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Flinders University staff and students keep fighting Bjørn Lomborg centre

An open letter signed by 6662 students, teachers and alumni rejects any plan for the university to host a Lomborg-run research centre

Climate activists and academics are scaling up their opposition to Flinders University hosting a Bjørn Lomborg-run research centre in an attempt to shut down the last avenue apparently open to the project.

It is understood that the heads of three of the four Flinders faculties that could host the “consensus centre” have rejected the idea, leaving just one, the school of social and behavioural sciences, available.

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Source: Guardian Environment

Deforestation surges in Queensland ahead of crackdown on land clearing

WWF reports landholders ‘panic clearing’ under the new Labor government in anticipation of protections being restored

A surge in deforestation across Queensland has continued under the new Labor government, suggesting landholders are “panic clearing” before protections can be restored, according to conservation groups.

A report by WWF has identified 94 locations that make up a “map of shame” for tree clearing in the state, which has more than tripled to 278,000 hectares in the five years to 2013-14.

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Source: Guardian Environment

South China Sea images reveal impact on coral of Beijing's military bases

As China races to extend its military reach, it is turning pristine habitats into permanent islands. Satellite images of the South China Sea show rapid destruction of some of the most biodiverse coral reefs in the world. The reclamation of land in the contested Spratly archipelago to build runways, military outposts and even small towns is endangering ecosystems that are key to maintaining world fish stocks and biodiversity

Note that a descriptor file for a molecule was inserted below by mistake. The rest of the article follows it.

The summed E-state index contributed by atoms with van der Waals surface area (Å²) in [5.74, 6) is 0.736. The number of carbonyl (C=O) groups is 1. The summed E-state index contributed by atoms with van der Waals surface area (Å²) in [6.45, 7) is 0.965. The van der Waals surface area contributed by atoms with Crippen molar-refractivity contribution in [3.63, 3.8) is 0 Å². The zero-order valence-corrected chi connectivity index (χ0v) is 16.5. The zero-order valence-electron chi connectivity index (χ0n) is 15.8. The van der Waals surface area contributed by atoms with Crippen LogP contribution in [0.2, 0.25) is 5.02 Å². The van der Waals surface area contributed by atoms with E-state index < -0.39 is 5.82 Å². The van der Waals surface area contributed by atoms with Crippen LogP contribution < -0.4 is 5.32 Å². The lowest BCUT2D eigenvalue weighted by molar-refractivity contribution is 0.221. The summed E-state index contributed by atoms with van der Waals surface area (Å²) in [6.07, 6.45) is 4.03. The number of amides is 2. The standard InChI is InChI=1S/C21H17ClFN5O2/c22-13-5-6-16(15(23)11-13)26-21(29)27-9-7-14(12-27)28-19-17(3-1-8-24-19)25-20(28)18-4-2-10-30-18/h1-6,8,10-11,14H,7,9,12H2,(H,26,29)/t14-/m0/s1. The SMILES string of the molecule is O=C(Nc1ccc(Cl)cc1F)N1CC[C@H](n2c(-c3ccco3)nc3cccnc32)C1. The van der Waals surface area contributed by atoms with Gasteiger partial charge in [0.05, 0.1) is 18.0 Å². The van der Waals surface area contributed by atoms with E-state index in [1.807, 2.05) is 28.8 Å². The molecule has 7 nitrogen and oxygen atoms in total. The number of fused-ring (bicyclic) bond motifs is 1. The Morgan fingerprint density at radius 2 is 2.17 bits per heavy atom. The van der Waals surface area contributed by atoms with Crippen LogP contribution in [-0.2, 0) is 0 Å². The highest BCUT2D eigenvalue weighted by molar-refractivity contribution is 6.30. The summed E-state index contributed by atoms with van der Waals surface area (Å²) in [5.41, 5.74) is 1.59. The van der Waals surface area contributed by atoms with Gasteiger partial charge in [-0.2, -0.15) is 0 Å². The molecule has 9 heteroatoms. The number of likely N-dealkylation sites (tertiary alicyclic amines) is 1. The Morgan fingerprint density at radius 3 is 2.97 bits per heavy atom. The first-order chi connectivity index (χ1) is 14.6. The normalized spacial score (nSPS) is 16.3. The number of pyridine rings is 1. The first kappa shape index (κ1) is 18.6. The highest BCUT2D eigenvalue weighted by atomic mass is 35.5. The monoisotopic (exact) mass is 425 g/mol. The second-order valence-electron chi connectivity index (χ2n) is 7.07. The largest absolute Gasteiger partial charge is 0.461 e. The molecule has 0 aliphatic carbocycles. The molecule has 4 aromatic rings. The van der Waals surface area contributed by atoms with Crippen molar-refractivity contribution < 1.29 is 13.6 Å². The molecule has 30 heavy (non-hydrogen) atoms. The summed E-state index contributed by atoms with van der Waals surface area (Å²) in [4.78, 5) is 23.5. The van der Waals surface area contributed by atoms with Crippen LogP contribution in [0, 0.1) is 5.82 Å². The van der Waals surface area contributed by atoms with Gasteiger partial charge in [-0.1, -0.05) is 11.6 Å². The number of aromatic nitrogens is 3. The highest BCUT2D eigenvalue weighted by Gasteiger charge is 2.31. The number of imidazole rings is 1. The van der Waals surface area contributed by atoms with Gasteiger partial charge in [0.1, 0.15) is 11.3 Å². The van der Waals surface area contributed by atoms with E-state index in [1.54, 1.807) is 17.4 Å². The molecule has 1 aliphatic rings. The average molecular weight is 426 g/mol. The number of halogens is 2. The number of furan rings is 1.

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Source: Guardian Environment

Olympic organisers destroy 'sacred' South Korean forest to create ski run

Green campaigners say recent removal of 500-year-old virgin forest is an ecological disaster and dismiss officials’ ‘patronising’ offer to restore habitat

Campaigners in South Korea have accused organisers of the 2018 winter Olympics of destroying a “sacred” forest to make room for a ski slope, and dismissed official assurances that the site will be restored to its original state after the Games.

Environment groups say the recently-completed removal of tens of thousands of trees from the slopes of Mount Gariwang, including ancient and rare species, amounts to an ecological disaster.

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Source: Guardian Environment

Denver park closes over risk to visitors trying to take #bearselfies

Waterton Canyon park closes to the public with blog noting that visitors get ‘sometimes within 10 feet of wild bears’ while taking pictures with the animals

A recreation and hiking area in Denver has been closed to the public after one too many hikers tried to take the perfect selfie with a bear.

The park, Waterton Canyon, which sees more than 100,000 visitors a year, initially closed on 28 August “due to increased bear activity in the canyon”, according to the initial news release. A biker was chased by a bear in the canyon but was not injured. According to Melanie Kaknes, Colorado parks and wildlife district manager, the decision to close the popular park “was made to reduce the likelihood of a negative encounter from occurring”.

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Source: Guardian Environment

The Guardian view on the Paris summit: outlook fair, but storms still possible | Editorial

The political support for a deal is broader and deeper than ever before. But the real crunch comes in October, when the IMF and the World Bank Group meet to assess progress towards the $100bn of climate aid